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Guinness, golf and gambling: The day Michael Jordan came to Killarney

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What did Michael Jordan do after The Last Dance? He did what any wealthy American retiree would do. He came to Killarney to play golf and drink Guinness. To find out what the GOAT was really like, Adam Moynihan spoke to the locals who showed him around back in May of 1999.

If, like me, you’ve been gripped by the ‘The Last Dance’, you’re probably wondering what comes next. Now that the fascinating documentary is all over, how do we fill the void?

Well, Michael Jordan was probably wondering the same thing himself after the real Last Dance back in 1998. With his sixth NBA championship secured and the break-up of the Bulls imminent, the game of basketball was about to lose its biggest star for the second (but not the final) time.

A salary dispute between players and owners pushed the beginning of the 1998-99 season out to the New Year so Jordan officially retired on January 13, 1999. Just a few short months later, perhaps to get away from the States during the NBA Playoffs (which, for the first time since 1984, did not feature the Chicago Bulls), Michael and a dozen of his friends landed in Ireland for 10 days of non-stop golf.

Why did he choose our little island? The same reason many American basketballers have arrived on our shores down through the years. The late, great Paudie O’Connor.

GOLF TRIP

Arguably the greatest Irish basketballer of all time and one of Killarney’s most famous sons, Paudie revolutionised the game in this country when he was responsible for bringing the first American professionals to our league in 1979. He subsequently moved to Las Vegas where he set up O’Connor Golf Tourism and when a mutual friend introduced him to Jordan, Paudie, ever the big thinker, jumped at the prospect of bringing one more baller back to his hometown. He suggested that Jordan, an avid golfer, should join him on a trip to Ireland and Scotland.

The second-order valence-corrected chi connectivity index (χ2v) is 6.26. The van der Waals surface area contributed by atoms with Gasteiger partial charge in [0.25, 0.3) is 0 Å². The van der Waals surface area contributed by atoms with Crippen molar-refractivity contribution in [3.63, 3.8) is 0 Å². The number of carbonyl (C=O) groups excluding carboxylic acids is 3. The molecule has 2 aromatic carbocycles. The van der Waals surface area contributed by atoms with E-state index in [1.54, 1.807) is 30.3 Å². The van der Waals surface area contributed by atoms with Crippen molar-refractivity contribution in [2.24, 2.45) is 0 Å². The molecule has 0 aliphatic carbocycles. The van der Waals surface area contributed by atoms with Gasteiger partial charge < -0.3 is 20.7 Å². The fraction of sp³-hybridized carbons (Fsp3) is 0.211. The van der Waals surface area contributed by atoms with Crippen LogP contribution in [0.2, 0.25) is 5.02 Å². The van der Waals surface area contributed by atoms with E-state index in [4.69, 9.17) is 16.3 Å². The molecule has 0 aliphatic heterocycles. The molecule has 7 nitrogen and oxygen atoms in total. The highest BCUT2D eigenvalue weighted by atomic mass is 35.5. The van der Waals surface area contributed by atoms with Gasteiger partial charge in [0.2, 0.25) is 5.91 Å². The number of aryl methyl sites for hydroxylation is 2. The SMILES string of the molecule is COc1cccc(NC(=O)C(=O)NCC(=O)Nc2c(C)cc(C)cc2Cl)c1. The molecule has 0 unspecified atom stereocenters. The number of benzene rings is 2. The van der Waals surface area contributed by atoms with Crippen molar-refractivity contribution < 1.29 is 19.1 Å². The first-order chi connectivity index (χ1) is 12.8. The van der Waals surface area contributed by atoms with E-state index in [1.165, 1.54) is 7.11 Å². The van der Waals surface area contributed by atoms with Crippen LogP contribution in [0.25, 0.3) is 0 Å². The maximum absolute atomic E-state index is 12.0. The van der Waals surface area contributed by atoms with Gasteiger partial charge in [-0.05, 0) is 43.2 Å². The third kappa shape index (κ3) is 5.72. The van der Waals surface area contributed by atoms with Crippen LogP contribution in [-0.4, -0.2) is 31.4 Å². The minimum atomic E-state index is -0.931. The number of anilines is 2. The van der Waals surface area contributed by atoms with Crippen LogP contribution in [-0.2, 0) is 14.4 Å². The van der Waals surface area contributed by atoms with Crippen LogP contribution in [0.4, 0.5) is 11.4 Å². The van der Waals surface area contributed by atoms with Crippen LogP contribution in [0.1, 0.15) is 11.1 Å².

The biggest athlete on the planet accepted his invitation and on May 18, he and an entourage including his manager, George Koehler, and fellow athletes from the NBA, NFL and MLB arrived in Shannon Airport on a private jet adorned with a large Nike swoosh.

There to greet him on the runway was Killarney man Dennis Carroll, a Kerry Coaches bus driver who would ferry Jordan and co. around the country for the following week and a half.

Dennis remembers the trip well and speaking to the Killarney Advertiser this week he said that, contrary to his portrayal as a disagreeable character in the documentary, he found Jordan to be “perfectly fine”.

“You wouldn’t think that he was the superstar he was,” Dennis says. “He’d salute and he’d engage… He was respectful, courteous and he took care of me. As a group, Jordan and his friends were good fun. They were just like ordinary guys.”

Paudie’s brother Séamie, who caddied for Jordan when he was in Kerry, admits that the six-time NBA Finals MVP “got a bit cranky at certain things”, but overall they got along famously during their time together.

“To me, he was a very fine gentleman,” Séamie recalls. “I couldn’t say a bad word against him.”

FANS

Understandably, Jordan’s arrival in Killarney caused quite a furore.

“The day he played Killarney it was like the Irish Open,” Dennis says. “Young fellas were skipping school left, right and centre to see him. I think there were a few teachers there as well if I’m not mistaken! When they played Ballybunion one of the teachers from a nearby school was a golfer and he got wind of it. He brought his whole class down to see Michael Jordan.

“Everywhere they went there were lots of people. It was kind of being kept quiet but word got out fairly quickly. He didn’t shun the people but he wasn’t going around pressing the flesh and signing autographs. He was here on a private visit and he was given his space. The Irish being the Irish, they were respectful. They weren’t on top of him at all.”

Jordan never asked Séamie to keep fans at arms-length either.

“He didn’t refuse anyone anything and he didn’t tell me to stop anyone coming up to him, but I used to wait for the right moment and give the young lads a wink to say, ‘now is the time’.